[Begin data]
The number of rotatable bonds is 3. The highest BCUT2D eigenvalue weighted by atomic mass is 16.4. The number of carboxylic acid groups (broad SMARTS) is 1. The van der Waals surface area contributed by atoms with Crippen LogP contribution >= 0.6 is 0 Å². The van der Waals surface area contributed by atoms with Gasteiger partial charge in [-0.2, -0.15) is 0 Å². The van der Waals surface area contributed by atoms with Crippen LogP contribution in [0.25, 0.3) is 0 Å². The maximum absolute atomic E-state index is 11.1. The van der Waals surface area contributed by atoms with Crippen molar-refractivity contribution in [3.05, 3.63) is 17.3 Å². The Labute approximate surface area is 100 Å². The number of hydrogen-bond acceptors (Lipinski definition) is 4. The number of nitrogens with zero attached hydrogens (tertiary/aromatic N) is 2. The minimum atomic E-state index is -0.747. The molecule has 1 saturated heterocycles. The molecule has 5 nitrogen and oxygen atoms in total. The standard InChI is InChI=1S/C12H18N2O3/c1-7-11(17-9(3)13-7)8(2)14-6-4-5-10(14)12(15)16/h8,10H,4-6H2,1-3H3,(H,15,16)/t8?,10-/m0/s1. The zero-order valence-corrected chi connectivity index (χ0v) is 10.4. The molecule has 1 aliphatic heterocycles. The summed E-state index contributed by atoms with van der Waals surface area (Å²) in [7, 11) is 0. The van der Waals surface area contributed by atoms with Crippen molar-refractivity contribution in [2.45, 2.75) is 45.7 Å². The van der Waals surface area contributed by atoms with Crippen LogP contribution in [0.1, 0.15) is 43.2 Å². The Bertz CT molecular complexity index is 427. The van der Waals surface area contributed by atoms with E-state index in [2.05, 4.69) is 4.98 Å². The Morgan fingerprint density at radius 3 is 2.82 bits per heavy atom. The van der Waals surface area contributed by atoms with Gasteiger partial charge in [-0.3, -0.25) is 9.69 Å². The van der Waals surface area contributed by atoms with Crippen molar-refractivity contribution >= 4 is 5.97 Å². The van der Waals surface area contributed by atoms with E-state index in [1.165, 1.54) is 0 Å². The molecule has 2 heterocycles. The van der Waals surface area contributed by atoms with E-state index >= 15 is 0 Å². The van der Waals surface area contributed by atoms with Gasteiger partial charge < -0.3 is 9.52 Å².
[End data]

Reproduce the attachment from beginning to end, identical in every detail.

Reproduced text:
The number of rotatable bonds is 3. The highest BCUT2D eigenvalue weighted by atomic mass is 16.4. The number of carboxylic acid groups (broad SMARTS) is 1. The van der Waals surface area contributed by atoms with Crippen LogP contribution >= 0.6 is 0 Å². The van der Waals surface area contributed by atoms with Gasteiger partial charge in [-0.2, -0.15) is 0 Å². The van der Waals surface area contributed by atoms with Crippen LogP contribution in [0.25, 0.3) is 0 Å². The maximum absolute atomic E-state index is 11.1. The van der Waals surface area contributed by atoms with Crippen molar-refractivity contribution in [3.05, 3.63) is 17.3 Å². The Labute approximate surface area is 100 Å². The number of hydrogen-bond acceptors (Lipinski definition) is 4. The number of nitrogens with zero attached hydrogens (tertiary/aromatic N) is 2. The minimum atomic E-state index is -0.747. The molecule has 1 saturated heterocycles. The molecule has 5 nitrogen and oxygen atoms in total. The standard InChI is InChI=1S/C12H18N2O3/c1-7-11(17-9(3)13-7)8(2)14-6-4-5-10(14)12(15)16/h8,10H,4-6H2,1-3H3,(H,15,16)/t8?,10-/m0/s1. The zero-order valence-corrected chi connectivity index (χ0v) is 10.4. The molecule has 1 aliphatic heterocycles. The summed E-state index contributed by atoms with van der Waals surface area (Å²) in [7, 11) is 0. The van der Waals surface area contributed by atoms with Crippen molar-refractivity contribution in [2.45, 2.75) is 45.7 Å². The van der Waals surface area contributed by atoms with Crippen LogP contribution in [0.1, 0.15) is 43.2 Å². The Bertz CT molecular complexity index is 427. The van der Waals surface area contributed by atoms with E-state index in [2.05, 4.69) is 4.98 Å². The Morgan fingerprint density at radius 3 is 2.82 bits per heavy atom. The van der Waals surface area contributed by atoms with Gasteiger partial charge in [-0.3, -0.25) is 9.69 Å². The van der Waals surface area contributed by atoms with Crippen molar-refractivity contribution >= 4 is 5.97 Å². The van der Waals surface area contributed by atoms with E-state index in [1.165, 1.54) is 0 Å². The molecule has 2 heterocycles. The van der Waals surface area contributed by atoms with E-state index >= 15 is 0 Å². The van der Waals surface area contributed by atoms with Gasteiger partial charge < -0.3 is 9.52 Å².